There’s a lot of empowerment in using the New Year to look back. After all, through the good times and the tough times of the past year, we made it!

It’s via this enlightened lens that New Year’s serves as an especially poignant annual milestone for those of us living with disability, illness or any adversity. We made it!

Continue Reading

December 14, 2016

The Ultimate Gift: Give the lasting Gift of Mobility

santa-and-cart-4

Looking for the ultimate gift?As we head into the holiday season, many wonder what to get the parent or grandparent who has it all.

If your family is like many of ours, we have aging relatives who could benefit from a mobility device – whether that’s a lift chair, scooter or portable power chair – but have been reluctant to pursue one on his or her own. Why not, then, consider giving your loved one the ultimate gift: the gift of mobility. Continue Reading

December 9, 2016

Prioritizing Pressure Management: Reducing the Risks of Seated Pressure Sores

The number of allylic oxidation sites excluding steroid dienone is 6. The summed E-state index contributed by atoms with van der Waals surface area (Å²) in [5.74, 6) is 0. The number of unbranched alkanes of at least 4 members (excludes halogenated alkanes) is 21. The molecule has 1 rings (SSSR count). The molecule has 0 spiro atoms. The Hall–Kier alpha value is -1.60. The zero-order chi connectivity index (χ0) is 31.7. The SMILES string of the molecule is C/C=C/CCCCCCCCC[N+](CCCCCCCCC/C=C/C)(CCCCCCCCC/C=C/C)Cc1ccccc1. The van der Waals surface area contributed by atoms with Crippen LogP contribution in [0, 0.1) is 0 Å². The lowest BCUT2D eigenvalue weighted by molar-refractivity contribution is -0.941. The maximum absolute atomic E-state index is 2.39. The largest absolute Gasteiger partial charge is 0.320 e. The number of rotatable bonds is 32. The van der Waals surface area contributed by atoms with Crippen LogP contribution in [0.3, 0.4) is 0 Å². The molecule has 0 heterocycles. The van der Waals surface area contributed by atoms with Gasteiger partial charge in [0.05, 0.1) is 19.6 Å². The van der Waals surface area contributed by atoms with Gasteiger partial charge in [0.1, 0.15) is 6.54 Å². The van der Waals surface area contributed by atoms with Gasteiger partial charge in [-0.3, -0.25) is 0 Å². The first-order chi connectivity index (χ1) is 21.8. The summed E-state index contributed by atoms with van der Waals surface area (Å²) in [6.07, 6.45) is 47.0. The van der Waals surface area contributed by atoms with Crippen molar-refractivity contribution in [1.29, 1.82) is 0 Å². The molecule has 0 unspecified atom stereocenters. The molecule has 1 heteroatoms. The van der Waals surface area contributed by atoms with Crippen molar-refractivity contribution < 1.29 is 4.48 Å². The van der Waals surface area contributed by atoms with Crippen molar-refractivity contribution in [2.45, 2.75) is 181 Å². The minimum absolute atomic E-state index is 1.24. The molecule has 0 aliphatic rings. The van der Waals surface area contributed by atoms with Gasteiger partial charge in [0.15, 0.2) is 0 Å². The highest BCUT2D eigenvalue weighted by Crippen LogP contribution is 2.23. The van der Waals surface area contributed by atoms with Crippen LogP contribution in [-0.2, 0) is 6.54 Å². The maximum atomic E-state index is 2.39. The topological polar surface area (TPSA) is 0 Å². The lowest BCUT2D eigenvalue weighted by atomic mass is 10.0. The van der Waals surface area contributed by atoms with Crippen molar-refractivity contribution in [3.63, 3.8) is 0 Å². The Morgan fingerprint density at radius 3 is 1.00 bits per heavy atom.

pressure management

Prioritizing Pressure Management: Reducing the Risks of Seated Pressure Sores

Why would we develop seated pressure sores, anyway? Here’s a simple physiological fact: as humans, our bodies aren’t designed to sit for long periods. As padded as some of our posteriors may seem, nature didn’t intend for them to handle concentrations of seated body weight indefinitely. And, unfortunately, for those of us with mobility impairments, remaining in a seated position for extended periods can lead to a very serious and debilitating condition called decubitus ulcers – more commonly called pressure sores.

Seated pressure sores occur when bony areas rub away at tissue. Many assume that pressure sores occur from the outside, in. however, it’s in fact bony areas pressing or rubbing against tissue, from the inside, out that causes pressure sores. And, this is among the reasons why they’re so dangerous – by the time we see a pressure sore, serious tissue damage has already occurred, often requiring surgery and months of bed rest.

So, as those often seated, how do we prevent pressure sores? This is where individual practices of pressure management come in. Continue Reading